Legislators are bought and paid for by NRA
Imagine my surprise, or actually, my disgust, when I read the headline: "Gun control bill stalls in Alaska House committee amid opposition from NRA." The bill in question, HB75, aims only to limit access to guns for people deemed dangerous by police officers or judges. This bill does not punish law abiding gun owners nor infringe on Alaska's hunting heritage. And nowhere in the bill does it state anything about ending the Second Amendment. It does, however, help protect victims of domestic violence.
For any member of our Legislature having to defer on passing a bill for our state until they get approval from an Outside organization — in this case, the NRA, — is a bit disconcerting. Who are our elected officials representing? I thought the role of the members of our Legislature was to do the work of the people of Alaska, for the people of Alaska, and not special interests. Are our elected officials bought and paid for by special interests? If so, how much does a private citizen need to pay them to do what "we the people" need them to do?
Hospice volunteers help others die with dignity
April 15-21 is National Volunteer Week, a time to recognize and celebrate the thousands of men, women and young people who volunteer in communities across the country. I am a hospice volunteer at Providence St. Joseph Health and I salute all those who give of their time and talents — particularly to people at the end of life's journey.
I first joined the hospice team in 2010, visiting patients and their families in their homes. Today, I continue to visit patients — often in the assisted-living facilities which patients now call home. My visits include reading, singing with patients, painting fingernails and just enjoying each other's presence. For me personally, being a hospice volunteer fulfills a genuine desire to give comfort, peace and care to patients, caregivers and families during the end of life. Each person I meet teaches me something about life and death. People often say "Oh that's so sad," but I respond "Oh, but it's so rewarding!"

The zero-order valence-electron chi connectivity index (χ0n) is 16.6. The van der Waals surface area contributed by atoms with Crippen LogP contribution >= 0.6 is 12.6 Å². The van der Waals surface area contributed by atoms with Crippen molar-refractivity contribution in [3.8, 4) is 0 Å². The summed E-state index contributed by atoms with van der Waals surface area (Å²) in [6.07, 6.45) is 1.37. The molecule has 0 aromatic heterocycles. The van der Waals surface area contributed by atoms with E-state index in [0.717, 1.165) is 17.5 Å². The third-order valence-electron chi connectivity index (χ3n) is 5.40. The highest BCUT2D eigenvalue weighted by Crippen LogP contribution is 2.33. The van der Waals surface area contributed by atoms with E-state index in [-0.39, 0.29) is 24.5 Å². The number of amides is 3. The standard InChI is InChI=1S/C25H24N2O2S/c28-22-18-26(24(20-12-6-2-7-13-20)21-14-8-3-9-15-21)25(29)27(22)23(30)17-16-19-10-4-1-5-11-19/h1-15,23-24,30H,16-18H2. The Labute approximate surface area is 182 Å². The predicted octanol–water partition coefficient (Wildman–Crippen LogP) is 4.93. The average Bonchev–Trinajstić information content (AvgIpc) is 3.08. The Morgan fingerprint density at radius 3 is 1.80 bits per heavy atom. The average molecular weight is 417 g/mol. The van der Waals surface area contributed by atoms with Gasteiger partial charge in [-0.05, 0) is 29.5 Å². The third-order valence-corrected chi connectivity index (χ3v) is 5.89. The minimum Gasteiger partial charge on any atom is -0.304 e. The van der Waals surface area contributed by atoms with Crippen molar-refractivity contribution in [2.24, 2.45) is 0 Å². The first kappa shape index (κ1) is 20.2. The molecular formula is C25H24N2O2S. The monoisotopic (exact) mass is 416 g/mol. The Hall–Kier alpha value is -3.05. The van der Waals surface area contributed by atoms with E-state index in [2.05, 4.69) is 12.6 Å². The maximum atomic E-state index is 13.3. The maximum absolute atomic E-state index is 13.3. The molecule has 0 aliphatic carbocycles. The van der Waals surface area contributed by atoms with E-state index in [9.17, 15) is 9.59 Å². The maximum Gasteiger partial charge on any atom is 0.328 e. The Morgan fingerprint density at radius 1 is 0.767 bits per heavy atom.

I decided to become a hospice volunteer after experiencing the wonderful care my grandmother received before she died. By volunteering for hospice, I'm not only giving back to the community but I'm honoring Grandma Edna's memory.
There are people that mistakenly think hospice is about giving up — it couldn't be further from the truth. Hospice is about living as fully as possible, even at the end of life. At the center of hospice is the belief that each person has the right to die free of pain and with dignity, and that our families will receive the necessary support to allow us to do so.
I encourage others to learn more about hospice by contacting Providence Hospice, 907-212-4400.
More money isn't going to help our students
Alaska is ranked near the bottom in academic testing compared to the rest of the United States. Alaska is at the top when it comes to funding per student. The problem is not a lack of funding. The schools are being funded more than most nationally but we are producing failing results. Only something run by the government can be an inadequate system and think more money will solve the issues. The teachers should not receive pay cuts. They should receive support from the administration on new creative ways to educate the students. There are school districts getting good results. Emulate what is working in other districts. Do not keep doing the same thing expecting different results.
Unfortunately, Alaska does emulate where the United States ranks compared to the rest of the first-world countries — spending near the top per student but producing students with average to below average competency.
A graduation rate of at least 90 percent should be expected. That will only come with more accountability from the administration, schools and parents. Parents being active parents could go a long way to improve our education system.
— Cory Gove